The Lloyd’s Register Foundation-funded Assuring Autonomy International Programme (AAIP) at the University of York have published their latest guidance to support system developers, safety engineers, and assessors to design and introduce safe autonomous systems.
The new research, 'Safety Assurance of autonomous systems in Complex Environments (SACE)', marks an important milestone in providing a framework for the regulation and adoption of robotics and autonomous systems across a variety of sectors, ensuring these kinds of technologies can help contribute to a safer world in the future.
An autonomous system, such as a self-driving car or clinical support tool, does not operate in isolation: it is part of a complex environment. An autonomous vehicle will interact with other cars, traffic lights and street infrastructure, as well as with humans. An AI tool in healthcare will become part of a complex healthcare pathway that could involve numerous clinical staff and care options.
SACE takes the autonomous system and its environment, and defines a safety process that leads to the creation of a safety case for the system.
Dr Richard Hawkins, Senior Research Fellow at the Assuring Autonomy International Programme and one of the authors of the guidance, said: “The autonomous system, its environment, and the interactions that take place between actors in the environment must all be part of the assurance process, in order to demonstrate that the system is safe.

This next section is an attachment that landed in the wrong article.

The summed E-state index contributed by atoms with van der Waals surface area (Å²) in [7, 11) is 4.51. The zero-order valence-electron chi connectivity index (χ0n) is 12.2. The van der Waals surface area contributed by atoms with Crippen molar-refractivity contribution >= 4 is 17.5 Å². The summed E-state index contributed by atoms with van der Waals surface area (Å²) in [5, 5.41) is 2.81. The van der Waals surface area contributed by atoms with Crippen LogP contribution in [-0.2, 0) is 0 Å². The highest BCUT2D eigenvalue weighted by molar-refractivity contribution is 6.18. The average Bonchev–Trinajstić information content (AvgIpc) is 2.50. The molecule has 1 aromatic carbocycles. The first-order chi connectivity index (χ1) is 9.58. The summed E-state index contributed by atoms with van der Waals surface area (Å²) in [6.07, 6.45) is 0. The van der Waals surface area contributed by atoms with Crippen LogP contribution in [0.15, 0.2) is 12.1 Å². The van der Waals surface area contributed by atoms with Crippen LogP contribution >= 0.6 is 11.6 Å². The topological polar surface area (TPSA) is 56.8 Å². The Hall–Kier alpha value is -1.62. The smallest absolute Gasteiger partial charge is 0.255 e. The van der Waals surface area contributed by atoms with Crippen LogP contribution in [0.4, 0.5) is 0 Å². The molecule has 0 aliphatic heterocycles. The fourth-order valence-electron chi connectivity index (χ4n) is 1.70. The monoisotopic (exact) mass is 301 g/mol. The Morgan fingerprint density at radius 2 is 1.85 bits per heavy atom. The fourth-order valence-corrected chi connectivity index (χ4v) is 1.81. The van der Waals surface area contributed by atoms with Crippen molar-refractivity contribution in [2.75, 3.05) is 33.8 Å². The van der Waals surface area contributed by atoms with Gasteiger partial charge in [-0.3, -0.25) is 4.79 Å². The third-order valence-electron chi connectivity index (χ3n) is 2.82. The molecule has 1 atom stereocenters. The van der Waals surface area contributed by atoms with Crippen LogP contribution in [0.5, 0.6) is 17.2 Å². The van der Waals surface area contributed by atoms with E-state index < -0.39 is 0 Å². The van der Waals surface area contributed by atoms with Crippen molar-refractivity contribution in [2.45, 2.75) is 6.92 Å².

“Our Safety Assurance of autonomous systems in Complex Environments (SACE) guidance enables engineers and assessors to take a holistic view of the system within its environment. They can follow the activities in the eight stages that make up the SACE process. This will lead to the creation of artefacts that can be combined to create a compelling safety case for the system.”
This SACE guidance sits above AAIP’s previously published AMLAS guidance, the leading methodology for assuring the safety of machine learning components within an autonomous system.
“Our new system-level guidance sits above the AMLAS methodology,” continued Dr Hawkins. “The ML safety case created by following AMLAS fits into the system safety case that you build by following our SACE guidance. The two parts work together to help create a coherent and compelling safety case for an autonomous system.”
For more information and to download the SACE guidance, please visit the AAIP website.